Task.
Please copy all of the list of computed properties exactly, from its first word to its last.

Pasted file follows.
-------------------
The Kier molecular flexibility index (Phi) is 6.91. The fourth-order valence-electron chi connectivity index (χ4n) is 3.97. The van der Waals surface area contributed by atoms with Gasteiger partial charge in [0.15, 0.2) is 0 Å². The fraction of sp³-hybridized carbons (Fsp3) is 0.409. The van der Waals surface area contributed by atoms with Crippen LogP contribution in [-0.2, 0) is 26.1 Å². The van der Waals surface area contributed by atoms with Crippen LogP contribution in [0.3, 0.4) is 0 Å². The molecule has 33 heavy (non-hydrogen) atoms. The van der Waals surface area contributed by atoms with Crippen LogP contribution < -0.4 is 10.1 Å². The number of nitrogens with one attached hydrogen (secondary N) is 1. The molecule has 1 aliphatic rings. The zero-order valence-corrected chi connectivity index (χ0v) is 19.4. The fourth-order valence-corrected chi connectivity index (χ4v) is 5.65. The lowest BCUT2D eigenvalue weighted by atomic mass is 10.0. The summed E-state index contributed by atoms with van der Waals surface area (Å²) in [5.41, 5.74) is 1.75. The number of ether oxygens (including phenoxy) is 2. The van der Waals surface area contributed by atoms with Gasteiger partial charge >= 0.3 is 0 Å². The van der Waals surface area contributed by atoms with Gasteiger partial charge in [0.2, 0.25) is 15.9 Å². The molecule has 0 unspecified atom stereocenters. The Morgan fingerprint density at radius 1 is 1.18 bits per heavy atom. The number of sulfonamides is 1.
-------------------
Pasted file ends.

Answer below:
The Kier molecular flexibility index (Phi) is 6.91. The fourth-order valence-electron chi connectivity index (χ4n) is 3.97. The van der Waals surface area contributed by atoms with Gasteiger partial charge in [0.15, 0.2) is 0 Å². The fraction of sp³-hybridized carbons (Fsp3) is 0.409. The van der Waals surface area contributed by atoms with Crippen LogP contribution in [-0.2, 0) is 26.1 Å². The van der Waals surface area contributed by atoms with Crippen LogP contribution in [0.3, 0.4) is 0 Å². The molecule has 33 heavy (non-hydrogen) atoms. The van der Waals surface area contributed by atoms with Crippen LogP contribution < -0.4 is 10.1 Å². The number of nitrogens with one attached hydrogen (secondary N) is 1. The molecule has 1 aliphatic rings. The zero-order valence-corrected chi connectivity index (χ0v) is 19.4. The fourth-order valence-corrected chi connectivity index (χ4v) is 5.65. The lowest BCUT2D eigenvalue weighted by atomic mass is 10.0. The summed E-state index contributed by atoms with van der Waals surface area (Å²) in [5.41, 5.74) is 1.75. The number of ether oxygens (including phenoxy) is 2. The van der Waals surface area contributed by atoms with Gasteiger partial charge >= 0.3 is 0 Å². The van der Waals surface area contributed by atoms with Gasteiger partial charge in [0.2, 0.25) is 15.9 Å². The molecule has 0 unspecified atom stereocenters. The Morgan fingerprint density at radius 1 is 1.18 bits per heavy atom. The number of sulfonamides is 1.